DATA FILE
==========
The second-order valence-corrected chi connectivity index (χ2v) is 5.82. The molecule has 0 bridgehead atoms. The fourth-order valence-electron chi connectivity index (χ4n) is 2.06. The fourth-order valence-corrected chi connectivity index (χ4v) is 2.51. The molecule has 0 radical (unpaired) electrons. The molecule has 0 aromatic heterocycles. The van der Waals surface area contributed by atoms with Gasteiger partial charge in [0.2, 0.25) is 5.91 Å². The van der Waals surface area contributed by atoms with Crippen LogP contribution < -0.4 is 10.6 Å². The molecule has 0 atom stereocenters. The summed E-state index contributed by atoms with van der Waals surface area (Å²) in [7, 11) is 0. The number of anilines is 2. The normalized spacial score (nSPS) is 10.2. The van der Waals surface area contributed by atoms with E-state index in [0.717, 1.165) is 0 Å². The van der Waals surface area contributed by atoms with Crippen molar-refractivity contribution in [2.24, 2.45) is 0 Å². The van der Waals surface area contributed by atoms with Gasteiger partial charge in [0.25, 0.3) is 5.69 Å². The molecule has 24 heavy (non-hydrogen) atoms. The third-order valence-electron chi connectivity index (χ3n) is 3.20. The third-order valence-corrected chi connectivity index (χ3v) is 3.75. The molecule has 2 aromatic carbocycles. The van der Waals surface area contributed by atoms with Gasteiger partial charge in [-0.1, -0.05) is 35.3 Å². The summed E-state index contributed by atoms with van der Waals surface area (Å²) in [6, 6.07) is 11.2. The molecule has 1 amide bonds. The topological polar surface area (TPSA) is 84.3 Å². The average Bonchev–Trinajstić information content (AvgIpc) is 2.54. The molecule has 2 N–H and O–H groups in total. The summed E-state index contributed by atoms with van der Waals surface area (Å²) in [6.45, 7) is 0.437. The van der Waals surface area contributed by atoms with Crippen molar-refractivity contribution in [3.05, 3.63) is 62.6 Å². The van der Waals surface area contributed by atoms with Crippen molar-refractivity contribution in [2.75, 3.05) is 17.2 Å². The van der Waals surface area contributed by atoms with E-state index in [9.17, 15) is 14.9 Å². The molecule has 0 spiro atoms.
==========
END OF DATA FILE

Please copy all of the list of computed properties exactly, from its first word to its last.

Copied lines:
The second-order valence-corrected chi connectivity index (χ2v) is 5.82. The molecule has 0 bridgehead atoms. The fourth-order valence-electron chi connectivity index (χ4n) is 2.06. The fourth-order valence-corrected chi connectivity index (χ4v) is 2.51. The molecule has 0 radical (unpaired) electrons. The molecule has 0 aromatic heterocycles. The van der Waals surface area contributed by atoms with Gasteiger partial charge in [0.2, 0.25) is 5.91 Å². The van der Waals surface area contributed by atoms with Crippen LogP contribution < -0.4 is 10.6 Å². The molecule has 0 atom stereocenters. The summed E-state index contributed by atoms with van der Waals surface area (Å²) in [7, 11) is 0. The number of anilines is 2. The normalized spacial score (nSPS) is 10.2. The van der Waals surface area contributed by atoms with E-state index in [0.717, 1.165) is 0 Å². The van der Waals surface area contributed by atoms with Crippen molar-refractivity contribution in [2.24, 2.45) is 0 Å². The van der Waals surface area contributed by atoms with Gasteiger partial charge in [0.25, 0.3) is 5.69 Å². The molecule has 24 heavy (non-hydrogen) atoms. The third-order valence-electron chi connectivity index (χ3n) is 3.20. The third-order valence-corrected chi connectivity index (χ3v) is 3.75. The molecule has 2 aromatic carbocycles. The van der Waals surface area contributed by atoms with Gasteiger partial charge in [-0.1, -0.05) is 35.3 Å². The summed E-state index contributed by atoms with van der Waals surface area (Å²) in [6, 6.07) is 11.2. The molecule has 1 amide bonds. The topological polar surface area (TPSA) is 84.3 Å². The average Bonchev–Trinajstić information content (AvgIpc) is 2.54. The molecule has 2 N–H and O–H groups in total. The summed E-state index contributed by atoms with van der Waals surface area (Å²) in [6.45, 7) is 0.437. The van der Waals surface area contributed by atoms with Crippen molar-refractivity contribution in [3.05, 3.63) is 62.6 Å². The van der Waals surface area contributed by atoms with Crippen molar-refractivity contribution in [2.75, 3.05) is 17.2 Å². The van der Waals surface area contributed by atoms with E-state index in [9.17, 15) is 14.9 Å². The molecule has 0 spiro atoms.